The attractive harbour on the seafront is home to a mixture of pleasure boats and fishing vessels. The first harbour, known as the Abbot's harbour was built in 1394, but in 1706 it was destroyed in a gale.   Replacements were built in 1734 and 1839.

Arbroath Harbour

Arbroath Abbey
Arbroath Abbey, which was the richest in Scotland, was founded in 1178 for a group of Tironensian monks by King William the Lion, who is buried in the church. The monks were allowed to run a market and build a harbour. During the Scottish War of Independence Abbot Bernard is believed to have drafted the Declaration of Arbroath.

After the reformation the abbey fell into ruin and from 1590 to 1815 the stones were raided for building in the town.

Arbroath Abbey

Arbroath Abbey
Bell Rock Lighthouse
The Bell Rock Lighthouse is situated in the North Sea about 11 miles off the coast of Arbroath. It was built by Robert Stevenson who completed it in 1810. The lamps and reflectors were replaced in 1843 and in 1988 the lighthouse was automated. The lighthouse operates in tandem with the Bell Rock Signal Tower near Arbroath harbour.

Bell Rock Signal Tower
The Bell Rock Signal Tower is situated at the mouth of Arbroath harbour. It was built in 1813 primarily to communicate with the keepers in the Bell Rock Lighthouse by signalling from the top of the tower. The signal tower housed the keepers families and shore staff until 1955.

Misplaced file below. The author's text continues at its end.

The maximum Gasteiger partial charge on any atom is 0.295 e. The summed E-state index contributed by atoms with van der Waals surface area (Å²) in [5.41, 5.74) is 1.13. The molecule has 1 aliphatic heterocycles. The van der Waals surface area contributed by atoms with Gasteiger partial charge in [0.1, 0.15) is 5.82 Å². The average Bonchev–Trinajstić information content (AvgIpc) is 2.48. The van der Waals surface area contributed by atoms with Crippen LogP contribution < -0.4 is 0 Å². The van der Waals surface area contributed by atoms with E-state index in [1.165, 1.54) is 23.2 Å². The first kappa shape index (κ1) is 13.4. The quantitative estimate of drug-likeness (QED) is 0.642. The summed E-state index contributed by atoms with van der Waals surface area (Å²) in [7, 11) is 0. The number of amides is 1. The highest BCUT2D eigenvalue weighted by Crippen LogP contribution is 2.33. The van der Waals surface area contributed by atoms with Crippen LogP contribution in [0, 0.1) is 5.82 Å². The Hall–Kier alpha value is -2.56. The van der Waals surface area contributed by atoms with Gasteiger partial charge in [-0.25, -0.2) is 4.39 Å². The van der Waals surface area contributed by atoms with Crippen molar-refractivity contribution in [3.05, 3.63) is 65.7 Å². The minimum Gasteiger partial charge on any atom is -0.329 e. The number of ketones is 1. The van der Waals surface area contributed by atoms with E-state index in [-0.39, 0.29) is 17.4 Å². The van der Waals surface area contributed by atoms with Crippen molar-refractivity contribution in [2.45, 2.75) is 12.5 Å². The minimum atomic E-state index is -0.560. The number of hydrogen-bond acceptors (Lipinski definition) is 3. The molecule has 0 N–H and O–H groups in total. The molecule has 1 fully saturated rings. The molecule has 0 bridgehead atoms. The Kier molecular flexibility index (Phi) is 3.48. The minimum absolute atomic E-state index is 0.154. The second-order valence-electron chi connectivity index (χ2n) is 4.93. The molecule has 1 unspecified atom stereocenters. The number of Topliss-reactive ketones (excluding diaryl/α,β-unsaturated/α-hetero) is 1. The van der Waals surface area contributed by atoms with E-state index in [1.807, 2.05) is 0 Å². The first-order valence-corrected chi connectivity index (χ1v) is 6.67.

The tower is now home to the Signal Tower Museum and houses a collection of fascinating and informative displays, including an excellent film depicting the construction of the lighthouse. The life of the lighthouse keeper and his family are also portrayed along with exhibits relating to fishing in Arbroath.

Bell Rock Signal Tower

Arbroath Smokie
The Arbroath Smokie is a type of smoked haddock originating from the small fishing village of Auchmithie, about 3 miles north east of Arbroath. Smokies are available in most restaurants or  purchased freshly from the numerous smoke houses near the harbour.

Arbroath Smokie

Bamburgh Castle

Bamburgh Castle

Bamburgh Castle is a magnificent castle on the Northumberland coast. It was built by the Normans, replacing the original Celtic Brittonic Fort known as Din Guarie. The castle perches on a rocky outcrop directly above glorious sandy beaches looking towards Holy Island and The Farne Islands. It is situated in the coastal village of Bamburgh about 5 miles from the A1 on the B1432. Parking is available in the castle grounds or in the large free public car park directly opposite.  To appreciate the magnificence of this great castle and its idyllic setting head to the wonderful sandy beaches. 

The first written reference to the old fort was in 547, passing between the Anglo-Saxons and Britons several times until in 590 it was under complete Anglo-Saxon control. In 993 the fort was destroyed by the Vikings to be replaced by a new castle built by the Normans, which in 1095 became the property of the English monarch. By 1164 the keep had been built and the castle was complete.